Global markets rise, buoyed by Turkey's rate hike

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MANILA, Philippines (AP) — Global stock markets rose Wednesday as jitters about emerging economies were soothed by the Turkish central bank's aggressive interest rate hike to stabilize its currency and China's infusion of funds into its banking system.

In early European trading, major benchmarks were all up. Britain's FTSE 100 rose 0.9 percent to 6,632.47. Germany's DAX climbed 1.1 percent to 9,508.92 while France's CAC-40 was up 1.1 percent at 4,230.52. Futures augured a higher opening on Wall Street. Dow Jones futures rose 0.5 percent to 15,949 and S&P 500 futures climbed 0.6 percent to 1,798.40

Global stock markets have stabilized after three turbulent days when investors grew worried about growth in China and other developing nations that have become a significant portion of the world economic pie.

The sell-off began last Thursday, when a survey for January showed that Chinese manufacturing was set to contract, dragging down stocks in Asia, Europe and the U.S. The slide continued on Friday as currencies in countries including Argentina and Turkey slumped. On Monday, Asian markets dropped, although the selling on Wall Street eased.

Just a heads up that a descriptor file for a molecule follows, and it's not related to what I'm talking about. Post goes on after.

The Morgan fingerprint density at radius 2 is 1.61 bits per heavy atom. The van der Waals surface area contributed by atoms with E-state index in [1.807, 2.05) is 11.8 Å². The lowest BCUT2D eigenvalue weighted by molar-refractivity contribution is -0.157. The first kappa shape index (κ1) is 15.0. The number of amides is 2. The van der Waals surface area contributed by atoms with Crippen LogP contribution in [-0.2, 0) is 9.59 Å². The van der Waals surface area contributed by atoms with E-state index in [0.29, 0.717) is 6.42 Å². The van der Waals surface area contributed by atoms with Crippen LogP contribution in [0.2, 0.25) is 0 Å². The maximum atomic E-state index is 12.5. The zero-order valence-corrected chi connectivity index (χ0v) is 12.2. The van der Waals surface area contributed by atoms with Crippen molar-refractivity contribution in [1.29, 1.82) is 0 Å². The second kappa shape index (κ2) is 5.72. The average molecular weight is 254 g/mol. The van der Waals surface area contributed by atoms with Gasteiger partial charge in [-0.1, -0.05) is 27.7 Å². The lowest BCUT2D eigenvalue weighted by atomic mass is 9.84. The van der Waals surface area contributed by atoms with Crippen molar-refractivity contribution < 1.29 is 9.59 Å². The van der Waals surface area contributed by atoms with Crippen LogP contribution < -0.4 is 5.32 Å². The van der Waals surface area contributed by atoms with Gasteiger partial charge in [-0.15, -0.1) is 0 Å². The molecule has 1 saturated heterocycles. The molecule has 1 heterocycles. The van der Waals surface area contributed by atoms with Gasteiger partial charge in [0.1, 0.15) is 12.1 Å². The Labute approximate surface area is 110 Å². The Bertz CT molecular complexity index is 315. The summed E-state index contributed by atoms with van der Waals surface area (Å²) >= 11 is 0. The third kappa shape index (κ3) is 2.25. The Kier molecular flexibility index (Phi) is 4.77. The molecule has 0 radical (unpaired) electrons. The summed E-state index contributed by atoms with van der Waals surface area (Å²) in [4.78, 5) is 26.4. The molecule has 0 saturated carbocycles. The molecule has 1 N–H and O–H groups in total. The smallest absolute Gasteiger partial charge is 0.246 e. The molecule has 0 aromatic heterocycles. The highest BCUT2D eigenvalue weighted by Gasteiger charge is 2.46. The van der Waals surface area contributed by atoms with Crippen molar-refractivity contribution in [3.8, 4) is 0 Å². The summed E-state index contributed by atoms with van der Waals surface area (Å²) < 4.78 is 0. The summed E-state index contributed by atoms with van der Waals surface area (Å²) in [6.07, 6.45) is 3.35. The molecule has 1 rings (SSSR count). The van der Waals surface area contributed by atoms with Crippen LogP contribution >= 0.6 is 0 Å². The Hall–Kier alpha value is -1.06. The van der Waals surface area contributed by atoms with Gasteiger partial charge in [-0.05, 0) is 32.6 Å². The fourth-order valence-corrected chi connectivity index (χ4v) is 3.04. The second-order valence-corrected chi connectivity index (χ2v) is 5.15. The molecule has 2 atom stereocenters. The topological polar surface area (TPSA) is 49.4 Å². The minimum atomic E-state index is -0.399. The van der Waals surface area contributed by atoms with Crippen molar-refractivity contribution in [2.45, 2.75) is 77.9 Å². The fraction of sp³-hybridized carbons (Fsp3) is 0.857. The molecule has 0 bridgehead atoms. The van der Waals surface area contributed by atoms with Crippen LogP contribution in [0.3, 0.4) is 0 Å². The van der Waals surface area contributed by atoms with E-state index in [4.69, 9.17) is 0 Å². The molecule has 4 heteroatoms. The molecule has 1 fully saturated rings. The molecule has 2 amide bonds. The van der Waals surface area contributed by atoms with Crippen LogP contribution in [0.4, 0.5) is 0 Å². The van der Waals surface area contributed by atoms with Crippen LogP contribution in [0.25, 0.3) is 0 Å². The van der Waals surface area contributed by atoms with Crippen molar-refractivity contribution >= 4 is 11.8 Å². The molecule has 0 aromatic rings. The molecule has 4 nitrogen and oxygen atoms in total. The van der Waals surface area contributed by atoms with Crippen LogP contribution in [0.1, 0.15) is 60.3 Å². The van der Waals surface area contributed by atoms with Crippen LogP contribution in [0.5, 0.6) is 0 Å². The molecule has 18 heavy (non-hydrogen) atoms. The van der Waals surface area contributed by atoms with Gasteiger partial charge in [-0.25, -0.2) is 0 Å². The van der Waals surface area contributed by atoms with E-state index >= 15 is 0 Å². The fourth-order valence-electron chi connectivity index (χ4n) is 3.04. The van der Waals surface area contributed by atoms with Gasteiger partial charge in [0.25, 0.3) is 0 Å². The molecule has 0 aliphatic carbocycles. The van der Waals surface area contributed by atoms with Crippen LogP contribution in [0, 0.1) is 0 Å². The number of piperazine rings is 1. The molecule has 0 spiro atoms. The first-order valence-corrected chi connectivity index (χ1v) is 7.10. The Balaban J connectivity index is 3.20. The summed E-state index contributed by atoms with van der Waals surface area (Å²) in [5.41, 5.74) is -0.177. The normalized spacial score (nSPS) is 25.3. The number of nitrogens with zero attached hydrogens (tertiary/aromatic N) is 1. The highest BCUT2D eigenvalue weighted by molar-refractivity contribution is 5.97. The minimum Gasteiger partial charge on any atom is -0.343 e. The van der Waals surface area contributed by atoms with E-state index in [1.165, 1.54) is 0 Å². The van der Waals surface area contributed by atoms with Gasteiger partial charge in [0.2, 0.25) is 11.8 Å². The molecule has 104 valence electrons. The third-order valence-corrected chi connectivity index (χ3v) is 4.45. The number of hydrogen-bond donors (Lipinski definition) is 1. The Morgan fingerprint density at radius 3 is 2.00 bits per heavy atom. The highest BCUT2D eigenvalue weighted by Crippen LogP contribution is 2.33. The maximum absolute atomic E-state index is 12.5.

By Tuesday, though, global markets regained some calm. In the U.S., earnings gains from big companies, including Pfizer, Comcast and D.R. Horton helped lift stock indexes. One area of disappointment, though, was Apple, whose weak revenue forecast pushed its stock to the biggest one-day loss in a year.

Japan's Nikkei 225 jumped 2.7 percent, closing at 15,383.91 and Hong Kong's Hang Seng rose 0.8 percent to 22,141.61. China's Shanghai Composite was up 0.6 percent at 2,049.91.

South Korea's Kospi added 1.3 percent to 1,941.15. Indonesia's benchmark climbed 1.7 percent to 4,417.35.

"The emerging market story was once again the main driver of price action through Asian trade with Turkey at the forefront of market activity," said Stan Shamu, market strategist at IG in Melbourne, Australia.

Turkey's central bank hiked its overnight lending rate to 12 percent from 7.75 percent and overnight borrowing rate to 8 percent from 3.5 percent to stabilize the Turkish lira and keep inflation under control.

Investors continued to watch for more central bank action ahead of the weekend, including in the U.S., South Africa and New Zealand, he said.

Jackson Wong, vice president of Tanrich Securities in Hong Kong said the Hong Kong market continued its rebound following Monday's big sell off. The Chinese central bank's injection of more funds into the banking system boosted sentiment in China's banks, he said.

"We are seeing a strong recovery in this sector and its bringing up the whole market," Wong said.

Benchmark oil for March delivery was down 43 cents to $96.99 per barrel in electronic trading on the New York Mercantile Exchange. The contract gained $1.69 to settle at $97.41 a barrel on Tuesday.

In currencies, the euro rose to $1.3677 from $1.3653 late Tuesday. The dollar fell to 102.99 yen from 103.19 yen.

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